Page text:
Employers also should ensure that exempt employees are properly classified and not subject to impermissible deductions. Employees may be exempt from the FLSA's overtime provisions if they meet specific criteria under the executive, professional, administrative and outside sales exemptions.

Businesses should continue to pay close attention to jobs that are "on the bubble," Gies said. He noted that an entry-level bookkeeper may clearly be a nonexempt employee and a chief financial officer may clearly be an exempt executive, but some jobs in between the two will be closer calls.

Periodically reassess those roles and their job duties to ensure workers are properly classified, Gies suggested.

Tighe said businesses also should scrutinize their use of independent contractors. The DOL currently evaluates worker classification under an established multifactor test, though President Joe Biden has advocated for a more stringent standard.

What to Expect from the DOL

The DOL's Wage and Hour Division doesn't usually disclose the reason for an investigation, but many audits are prompted by worker complaints, which the department keeps confidential. 

Additionally, businesses in certain industries, such as agriculture, food service, hospitality, janitorial services, and others that typically employ low-wage earners, may be targeted for investigation.

When investigators make a worksite visit, they will identify themselves and present official credentials to the employer, according to the DOL. "The investigator will explain the investigation process and the types of records required during the review."

Among other steps, investigators may review payroll and time records, privately interview employees to verify employer records, and meet with the employer to discuss the outcome of the investigation and any actions that must be taken to correct violations. For example, an investigator may ask the employer to calculate and pay back wages.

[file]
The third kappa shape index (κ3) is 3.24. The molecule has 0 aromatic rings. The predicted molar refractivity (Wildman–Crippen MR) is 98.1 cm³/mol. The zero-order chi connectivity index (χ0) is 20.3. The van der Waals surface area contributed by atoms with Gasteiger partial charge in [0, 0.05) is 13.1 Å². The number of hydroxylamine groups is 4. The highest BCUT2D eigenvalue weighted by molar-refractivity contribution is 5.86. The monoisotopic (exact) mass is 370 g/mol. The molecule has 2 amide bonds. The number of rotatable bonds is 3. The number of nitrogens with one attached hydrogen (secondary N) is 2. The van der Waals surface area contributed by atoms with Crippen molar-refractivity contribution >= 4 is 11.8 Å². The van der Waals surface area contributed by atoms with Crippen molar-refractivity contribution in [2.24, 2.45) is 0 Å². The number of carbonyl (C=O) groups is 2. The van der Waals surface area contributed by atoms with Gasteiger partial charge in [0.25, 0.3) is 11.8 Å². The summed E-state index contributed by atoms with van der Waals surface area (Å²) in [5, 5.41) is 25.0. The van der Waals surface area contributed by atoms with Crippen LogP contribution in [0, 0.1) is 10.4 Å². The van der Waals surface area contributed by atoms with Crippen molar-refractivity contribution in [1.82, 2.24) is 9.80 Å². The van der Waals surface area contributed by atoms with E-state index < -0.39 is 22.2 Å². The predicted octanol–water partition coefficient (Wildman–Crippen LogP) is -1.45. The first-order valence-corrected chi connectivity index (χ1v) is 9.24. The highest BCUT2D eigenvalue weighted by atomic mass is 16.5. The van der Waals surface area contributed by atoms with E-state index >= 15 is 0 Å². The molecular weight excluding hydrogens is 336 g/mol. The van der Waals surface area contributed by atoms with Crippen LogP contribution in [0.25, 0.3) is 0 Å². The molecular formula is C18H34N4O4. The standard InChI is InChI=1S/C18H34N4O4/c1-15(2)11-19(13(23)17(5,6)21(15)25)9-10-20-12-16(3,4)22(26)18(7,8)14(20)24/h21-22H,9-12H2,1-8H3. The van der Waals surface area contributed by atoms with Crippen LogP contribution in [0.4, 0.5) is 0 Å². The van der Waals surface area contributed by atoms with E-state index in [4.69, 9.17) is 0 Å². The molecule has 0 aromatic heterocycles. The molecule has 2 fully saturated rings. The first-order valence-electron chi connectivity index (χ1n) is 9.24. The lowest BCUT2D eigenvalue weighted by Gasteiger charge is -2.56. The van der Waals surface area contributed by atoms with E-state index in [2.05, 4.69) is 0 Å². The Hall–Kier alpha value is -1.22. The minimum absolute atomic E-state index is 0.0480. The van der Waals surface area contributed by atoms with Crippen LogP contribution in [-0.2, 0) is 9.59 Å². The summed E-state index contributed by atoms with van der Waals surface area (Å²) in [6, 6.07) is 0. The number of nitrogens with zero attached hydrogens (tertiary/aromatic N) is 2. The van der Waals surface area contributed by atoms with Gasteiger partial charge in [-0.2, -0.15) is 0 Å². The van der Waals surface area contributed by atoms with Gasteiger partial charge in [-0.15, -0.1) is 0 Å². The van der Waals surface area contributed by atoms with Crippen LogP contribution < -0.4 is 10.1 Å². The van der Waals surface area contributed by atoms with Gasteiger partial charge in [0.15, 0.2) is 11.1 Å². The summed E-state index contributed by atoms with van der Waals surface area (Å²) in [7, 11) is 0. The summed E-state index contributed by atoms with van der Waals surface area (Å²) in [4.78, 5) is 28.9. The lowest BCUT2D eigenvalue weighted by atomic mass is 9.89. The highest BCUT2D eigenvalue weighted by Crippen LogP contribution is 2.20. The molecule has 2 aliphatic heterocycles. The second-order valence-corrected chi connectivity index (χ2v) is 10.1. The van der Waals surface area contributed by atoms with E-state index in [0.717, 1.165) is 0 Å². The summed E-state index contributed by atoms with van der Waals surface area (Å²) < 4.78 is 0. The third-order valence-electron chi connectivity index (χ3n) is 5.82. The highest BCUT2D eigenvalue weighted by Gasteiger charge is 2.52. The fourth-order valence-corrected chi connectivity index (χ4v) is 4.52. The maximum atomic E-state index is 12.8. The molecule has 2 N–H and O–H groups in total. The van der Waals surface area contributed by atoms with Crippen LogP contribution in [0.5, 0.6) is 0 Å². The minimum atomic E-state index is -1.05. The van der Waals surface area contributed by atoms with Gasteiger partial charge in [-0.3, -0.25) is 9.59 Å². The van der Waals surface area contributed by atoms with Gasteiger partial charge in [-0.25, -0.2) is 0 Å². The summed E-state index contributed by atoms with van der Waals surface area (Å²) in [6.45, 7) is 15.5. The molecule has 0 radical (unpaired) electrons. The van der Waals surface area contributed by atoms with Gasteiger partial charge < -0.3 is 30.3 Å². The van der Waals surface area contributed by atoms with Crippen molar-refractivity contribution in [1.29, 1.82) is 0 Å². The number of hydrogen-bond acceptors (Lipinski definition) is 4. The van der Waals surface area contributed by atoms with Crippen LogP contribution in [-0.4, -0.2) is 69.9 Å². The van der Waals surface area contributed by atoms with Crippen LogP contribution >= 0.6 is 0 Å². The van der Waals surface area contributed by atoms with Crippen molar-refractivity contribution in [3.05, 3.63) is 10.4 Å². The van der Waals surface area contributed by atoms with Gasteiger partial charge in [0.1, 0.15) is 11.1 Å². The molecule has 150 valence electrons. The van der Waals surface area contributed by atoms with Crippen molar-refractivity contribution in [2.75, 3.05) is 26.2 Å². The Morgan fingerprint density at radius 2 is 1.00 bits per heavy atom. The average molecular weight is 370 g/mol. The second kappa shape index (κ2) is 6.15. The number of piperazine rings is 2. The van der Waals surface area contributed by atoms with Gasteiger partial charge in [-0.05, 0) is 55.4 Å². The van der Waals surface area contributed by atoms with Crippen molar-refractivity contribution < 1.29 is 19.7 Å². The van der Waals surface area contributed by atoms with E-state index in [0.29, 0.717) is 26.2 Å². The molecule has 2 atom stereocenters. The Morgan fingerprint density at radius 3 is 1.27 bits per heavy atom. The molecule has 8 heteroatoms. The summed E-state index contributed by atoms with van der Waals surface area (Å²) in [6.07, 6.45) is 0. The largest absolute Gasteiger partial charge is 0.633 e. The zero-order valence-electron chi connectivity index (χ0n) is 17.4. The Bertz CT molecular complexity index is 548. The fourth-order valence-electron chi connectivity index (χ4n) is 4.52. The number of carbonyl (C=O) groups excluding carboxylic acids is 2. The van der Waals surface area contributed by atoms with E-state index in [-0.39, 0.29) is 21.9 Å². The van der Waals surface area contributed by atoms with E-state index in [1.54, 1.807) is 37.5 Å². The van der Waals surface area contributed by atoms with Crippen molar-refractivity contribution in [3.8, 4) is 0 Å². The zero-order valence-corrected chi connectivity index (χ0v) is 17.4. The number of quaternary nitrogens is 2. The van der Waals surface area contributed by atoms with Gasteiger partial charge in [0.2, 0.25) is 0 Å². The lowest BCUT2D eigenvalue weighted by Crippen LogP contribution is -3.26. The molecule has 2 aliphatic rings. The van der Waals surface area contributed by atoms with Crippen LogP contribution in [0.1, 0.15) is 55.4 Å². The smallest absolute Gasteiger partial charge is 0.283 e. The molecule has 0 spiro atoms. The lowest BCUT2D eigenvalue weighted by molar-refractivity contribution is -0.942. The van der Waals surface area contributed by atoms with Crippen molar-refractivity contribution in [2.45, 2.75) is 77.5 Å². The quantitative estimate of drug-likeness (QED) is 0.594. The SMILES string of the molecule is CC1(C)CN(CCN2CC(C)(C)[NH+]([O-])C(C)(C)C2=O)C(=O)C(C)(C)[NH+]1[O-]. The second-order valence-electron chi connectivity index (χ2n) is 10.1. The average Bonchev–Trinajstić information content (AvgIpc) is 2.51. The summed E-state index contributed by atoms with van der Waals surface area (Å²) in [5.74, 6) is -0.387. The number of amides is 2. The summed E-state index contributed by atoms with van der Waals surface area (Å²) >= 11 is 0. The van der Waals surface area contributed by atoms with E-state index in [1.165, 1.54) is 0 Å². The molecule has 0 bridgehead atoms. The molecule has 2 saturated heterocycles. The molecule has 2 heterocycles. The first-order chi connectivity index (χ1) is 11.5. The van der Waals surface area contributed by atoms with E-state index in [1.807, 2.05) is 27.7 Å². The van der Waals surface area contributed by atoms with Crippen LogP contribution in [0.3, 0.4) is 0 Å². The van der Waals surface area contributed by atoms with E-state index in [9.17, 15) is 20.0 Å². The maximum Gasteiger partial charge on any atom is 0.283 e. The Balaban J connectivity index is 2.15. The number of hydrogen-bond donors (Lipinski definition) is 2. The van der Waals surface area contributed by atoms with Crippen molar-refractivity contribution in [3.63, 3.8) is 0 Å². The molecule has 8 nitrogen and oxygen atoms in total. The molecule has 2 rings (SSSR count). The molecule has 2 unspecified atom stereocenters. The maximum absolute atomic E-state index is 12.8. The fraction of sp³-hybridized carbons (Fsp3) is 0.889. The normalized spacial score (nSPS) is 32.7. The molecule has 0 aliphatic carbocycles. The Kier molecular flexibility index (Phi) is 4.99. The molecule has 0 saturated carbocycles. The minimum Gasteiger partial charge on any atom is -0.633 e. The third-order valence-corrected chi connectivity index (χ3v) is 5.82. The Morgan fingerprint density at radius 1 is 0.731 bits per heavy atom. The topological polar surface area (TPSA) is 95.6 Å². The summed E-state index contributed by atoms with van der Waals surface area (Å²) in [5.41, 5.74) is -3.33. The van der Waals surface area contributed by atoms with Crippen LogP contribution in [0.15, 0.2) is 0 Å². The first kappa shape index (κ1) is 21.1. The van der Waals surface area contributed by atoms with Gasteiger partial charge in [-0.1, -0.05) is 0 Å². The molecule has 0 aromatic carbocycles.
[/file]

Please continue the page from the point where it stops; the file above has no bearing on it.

"Employers may be represented by their accountants or attorneys at any point during this process," the DOL said. The employer also may present additional facts for the investigator to consider if violations are discovered.

[Want to learn more about wage and hour compliance? Join us at the SHRM Annual Conference & Expo 2021, taking place Sept. 9-12 in Las Vegas and virtually.]

Tips for Employers

When conducting an internal audit of wage and hour practices, Tighe recommended that employers involve their labor and employment counsel so that the results are privileged.

Employers should have strong policies and training programs in place to ensure compliance with applicable wage and hour laws, Pockrass said. "Such policies should require nonexempt employees to record all time worked and should prohibit supervisors and managers from pressuring or coercing employees not to record all of their time."

He recommended that employers create a mechanism and procedures so that time-entry errors can be corrected and the reasons for the corrections can be properly documented.

Employees may be disciplined if they work more hours than scheduled, work during a meal break or otherwise work off the clock, Pockrass said, but employees still need to be paid for the time they worked.